How to support Parental Welfare in your business

How to support Parental Welfare in your business

In a recent report by the Working Families Index, it was found that six in ten working parents and carers in the UK believed it had become more difficult to make ends meet over the past three years, due to the cost-of-living crisis.

Many of us have been affected by the cost-of-living crisis in some way, as many working families have entered a whole new realm of financial hardship. However, recent studies by the Working Families Index have confirmed that parents on lower incomes are much more likely to bear the brunt of the rapidly increasing cost of living. Foregoing promotions, reducing their working hours, and leaving their role altogether has been an unfortunate reality for many. Compounded by the fact that they are twice as likely to have their flexible working requests rejected.

The combination of these increasing pressures is leaving some working parents drowning in stress and others without employment.

So, as an employer, what can you do to alleviate some of these pressures and ensure you are able to retain your talent? A lot of it comes down to your family leave policies and approach to flexible working.

Family Leave Policies

Ensuring you have up to date family leave policies demonstrates that you approach all employees in a consistent manner when it comes to the taking of family/carers leave. It also provides transparency for your employees when requesting such leave.

As a minimum, it would be advisable to have in place the following:

– Maternity leave & pay policy
– Paternity leave & pay policy
– Shared parental leave & pay policy
– Parental leave policy
– Carers leave policy

Some businesses now offer enhanced parental leave pay (above the statutory minimum) to reduce the level of financial hardship during a period of parental leave – however, for many businesses, this is not an affordable option.

By having policies in place to confirm an employee’s basic entitlements, you will be providing transparency regarding eligibility to such forms of leave and the pay that will be received. This will go a long way in relieving some of the uncertainty that may otherwise be experienced. Up to date and easy to understand policies enable working parents/carers to plan for such occasions where they may need to take periods of family-leave and affords them the opportunity, where possible, to better plan their finances for such a time.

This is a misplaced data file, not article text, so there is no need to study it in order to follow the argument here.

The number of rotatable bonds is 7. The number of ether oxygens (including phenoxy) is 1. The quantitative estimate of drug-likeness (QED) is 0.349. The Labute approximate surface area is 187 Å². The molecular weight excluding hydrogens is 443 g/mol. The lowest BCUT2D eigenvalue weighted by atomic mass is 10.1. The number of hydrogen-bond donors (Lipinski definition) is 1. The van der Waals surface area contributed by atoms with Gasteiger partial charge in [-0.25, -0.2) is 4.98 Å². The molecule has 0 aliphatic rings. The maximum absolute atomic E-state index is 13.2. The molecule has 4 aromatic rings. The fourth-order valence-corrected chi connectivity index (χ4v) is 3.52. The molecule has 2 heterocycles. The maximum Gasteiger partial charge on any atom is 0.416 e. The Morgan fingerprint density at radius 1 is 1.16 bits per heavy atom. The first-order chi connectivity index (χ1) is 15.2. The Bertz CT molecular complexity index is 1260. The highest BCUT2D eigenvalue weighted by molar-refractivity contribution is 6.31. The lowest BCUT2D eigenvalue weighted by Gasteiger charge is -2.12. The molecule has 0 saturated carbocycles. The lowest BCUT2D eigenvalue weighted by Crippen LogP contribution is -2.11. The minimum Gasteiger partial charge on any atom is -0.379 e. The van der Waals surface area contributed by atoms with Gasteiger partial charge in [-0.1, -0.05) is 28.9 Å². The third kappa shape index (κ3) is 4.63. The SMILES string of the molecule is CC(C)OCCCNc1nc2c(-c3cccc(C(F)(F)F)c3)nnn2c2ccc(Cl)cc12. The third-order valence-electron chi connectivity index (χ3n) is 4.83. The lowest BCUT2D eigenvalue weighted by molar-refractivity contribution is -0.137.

Family Working Policies

The opportunity to work flexibly is still somewhat of an unlevel playing field, with many working families, particularly those on a lower income, experiencing disparate access to flexible working arrangements.

Research carried out by the Working Families Index suggests that those who were successful in requesting flexible working were a third less likely to leave their roles in order to manage childcare, 25% less likely to fall into debt and half as likely to be impacted negatively by mental health due to difficulties accessing childcare.

This research demonstrates the impact that an employer can make by reevaluating their job design and improving their flexible work offering.

You may be aware of the Flexible Working Bill, which has recently achieved Royal Assent. The main aim of this bill was to enable more people to request flexible working, providing balance between home life and work life for those in employment.

The bill will:

– Require employers to consult with an employee before rejecting a flexible working request.
– Enable employees to make two requests for flexible working in the same 12-month period.
– Reduce the amount of time employers have to decide on whether to approve or reject a request for flexible working from three months to two months.
– Remove the requirement that employees must explain the effect of their request on the employer.

There has never been a better time to review what is on offer within your business and consider the short and long term, formal and informal and ad-hoc arrangements that could be available, if not already.

We would also encourage you to consider the following:

– How is your approach to flexible working embedded within your company culture? Are your flexible working arrangements confirmed within your HR policies, or are they at the discretion of your manager? If the latter, how do you know that these are being applied consistently across the board?
– Do you have a clear and consistent process to both requesting and approving flexible working requests?
– What opportunities do you currently take to remind your staff of their right to request flexible working?
– Are your managers trained in the process and competent to deal with flexible working requests appropriately? (Training could also include unconscious bias training).

As employment rates for mothers and fathers is higher than for either men or women without dependent children, it is necessary for employers to make it easier for workers to access flexible working arrangements wherever possible, so that every parent and carer in the workplace can work flexibly if they choose.

Keep an eye out for our next blog, where we cover the forthcoming flexible working changes and other legal updates for 2024 in greater detail.

Carly Anderson-Riley - HR Consultant at Sue Willmott HR and Careers ConsultancyCarly Anderson-Riley
– HR Consultant for Sue Willmott HR & Careers Consultancy.

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